Teachers give us hope for the post-Covid future
We’re not over Covid yet – and we are living with great uncertainty about what it will mean for education in the years to come, writes Henry Hepburn
The experience of Covid this past year and a half has been like one of those extreme theme park rides: you’re strapped in, there’s no immediate way out, but through all the lurching, head-spinning changes of direction, a sensible voice tries to reassure your panicked self that, if you just hang in there, you’ll soon be back on terra firma.
But what if the ride keeps going, for extra lap after extra lap, so that you’re starting to forget what normality felt like – and wondering if you’ll ever return to it?
Covid has been around long enough now for memoirs about the pandemic to proliferate in bookshops, and for those few homemade NHS-supporting rainbows that remain in living-room windows to have taken on a deep yellow hue.
Just how long we’ve been in a collective Covid state of mind was brought home for many last week when a teacher posted a table showing when each year group in the Scottish schools system last had an entirely “normal”, pre-Covid year; the Facebook post, based on a similar one for the English system, quickly reached tens of thousands of people.
A P3, for example, would have to go all the way back to nursery. An S2 is waving back to their P6 self, who missed the usual transition arrangements for the critical move from primary to secondary. And an S6 – whose post-school adult life is racing over the horizon – last had a year unblighted by Covid way back in the “broad general education” of S3, when all those exams they never ended up sitting still felt miles away.
Will schools ever return to the 'normal' before Covid?
And you can already write off 2021-22 as being in any way like a pre-Covid year – given the spike in Covid-related school absences, continued requirement for face coverings in secondary classrooms, vaccine rollout for teenagers and ongoing uncertainty over what will happen with exams. In other words, if we assume that 2022-23 is when schools will finally come off a Covid footing, a P7 will last have experienced a year unblighted by the pandemic in P3, and an S6 in S2.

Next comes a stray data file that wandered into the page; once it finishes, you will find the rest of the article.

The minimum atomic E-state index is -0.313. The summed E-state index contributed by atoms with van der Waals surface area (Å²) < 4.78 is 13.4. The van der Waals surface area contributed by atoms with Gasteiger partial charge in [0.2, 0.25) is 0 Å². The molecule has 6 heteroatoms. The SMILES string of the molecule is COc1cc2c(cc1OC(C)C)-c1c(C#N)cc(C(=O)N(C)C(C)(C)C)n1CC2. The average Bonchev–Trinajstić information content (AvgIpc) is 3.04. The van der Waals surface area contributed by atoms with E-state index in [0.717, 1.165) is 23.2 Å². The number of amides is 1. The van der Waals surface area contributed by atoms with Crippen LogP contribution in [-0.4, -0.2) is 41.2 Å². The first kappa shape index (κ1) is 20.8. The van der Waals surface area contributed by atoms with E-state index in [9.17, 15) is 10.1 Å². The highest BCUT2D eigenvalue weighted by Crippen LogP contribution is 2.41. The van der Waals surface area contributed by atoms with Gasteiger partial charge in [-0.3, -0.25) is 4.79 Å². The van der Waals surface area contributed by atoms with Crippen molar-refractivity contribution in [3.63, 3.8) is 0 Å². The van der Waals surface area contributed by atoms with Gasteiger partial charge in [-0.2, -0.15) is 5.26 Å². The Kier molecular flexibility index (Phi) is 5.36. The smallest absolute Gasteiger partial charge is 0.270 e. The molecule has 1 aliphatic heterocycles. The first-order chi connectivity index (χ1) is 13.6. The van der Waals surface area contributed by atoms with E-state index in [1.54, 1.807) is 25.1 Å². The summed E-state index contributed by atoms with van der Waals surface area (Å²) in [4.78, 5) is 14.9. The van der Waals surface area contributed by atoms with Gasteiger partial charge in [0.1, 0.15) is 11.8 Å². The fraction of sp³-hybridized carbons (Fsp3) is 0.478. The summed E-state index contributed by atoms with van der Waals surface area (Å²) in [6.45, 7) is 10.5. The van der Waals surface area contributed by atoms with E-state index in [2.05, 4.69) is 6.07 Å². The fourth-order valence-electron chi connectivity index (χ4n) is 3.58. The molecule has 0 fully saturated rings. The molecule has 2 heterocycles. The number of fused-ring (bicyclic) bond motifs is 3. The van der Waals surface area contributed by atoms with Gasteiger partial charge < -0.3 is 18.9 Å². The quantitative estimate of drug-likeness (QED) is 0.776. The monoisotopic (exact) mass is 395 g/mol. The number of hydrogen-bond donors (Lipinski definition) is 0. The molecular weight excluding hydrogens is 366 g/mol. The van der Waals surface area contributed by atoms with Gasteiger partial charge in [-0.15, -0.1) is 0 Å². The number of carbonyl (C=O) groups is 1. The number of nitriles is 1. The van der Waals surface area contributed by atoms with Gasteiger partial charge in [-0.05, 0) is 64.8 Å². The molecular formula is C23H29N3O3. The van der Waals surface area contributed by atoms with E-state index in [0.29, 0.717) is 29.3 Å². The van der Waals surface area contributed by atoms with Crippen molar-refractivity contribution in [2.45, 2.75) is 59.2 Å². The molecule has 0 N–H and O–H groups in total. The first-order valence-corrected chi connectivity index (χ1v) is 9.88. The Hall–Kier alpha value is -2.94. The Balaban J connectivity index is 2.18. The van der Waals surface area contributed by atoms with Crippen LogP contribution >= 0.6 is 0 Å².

The teacher who posted the table, however, questions whether things will ever return to normal. Writing for Tes Scotland this week, Jenny Harvey says that people have been living in a “heightened state” throughout Covid, a sort of emergency coping mode that will not be switched off easily. Covid has been around for 18 months, and she predicts it will be at least another 18 months before we return to “whatever sense of normality awaits our future in education”.
However, she believes things will never truly return to what they once were, that the extreme experience of Covid will have changed education and the people who work in it in ways still too early to grasp fully.
The key, says Harvey, is to embrace the new, unavoidable reality, but ensure it is underpinned by kindness and an emphasis on wellbeing. There must also be an acceptance that it will take some people longer to adjust to a post-Covid world.
Scotland, fortunately, is blessed with empathetic teachers wherever you look – see our interview this week with Shetland primary head Hannah Johnson for a case in point.
In what amounts to a mission statement for education, she spells out what she thinks schools will be like in 30 years’ time. She hopes that “all schools will be nurturing places, where distressed behaviours are completely understood” – if that understanding is not there, she believes, schools cannot support pupils in the “supportive and caring way that you need to”.
There is a dawning realisation that Covid will continue to have a huge impact on us long after the virus is contained. We can, however, draw hope from the knowledge that people who work in schools will be unstinting in their determination to get everyone around them back on an even keel.
This article originally appeared in the 8 October 2021 issue under the headline “Whatever the post-Covid future holds, school staff give us hope”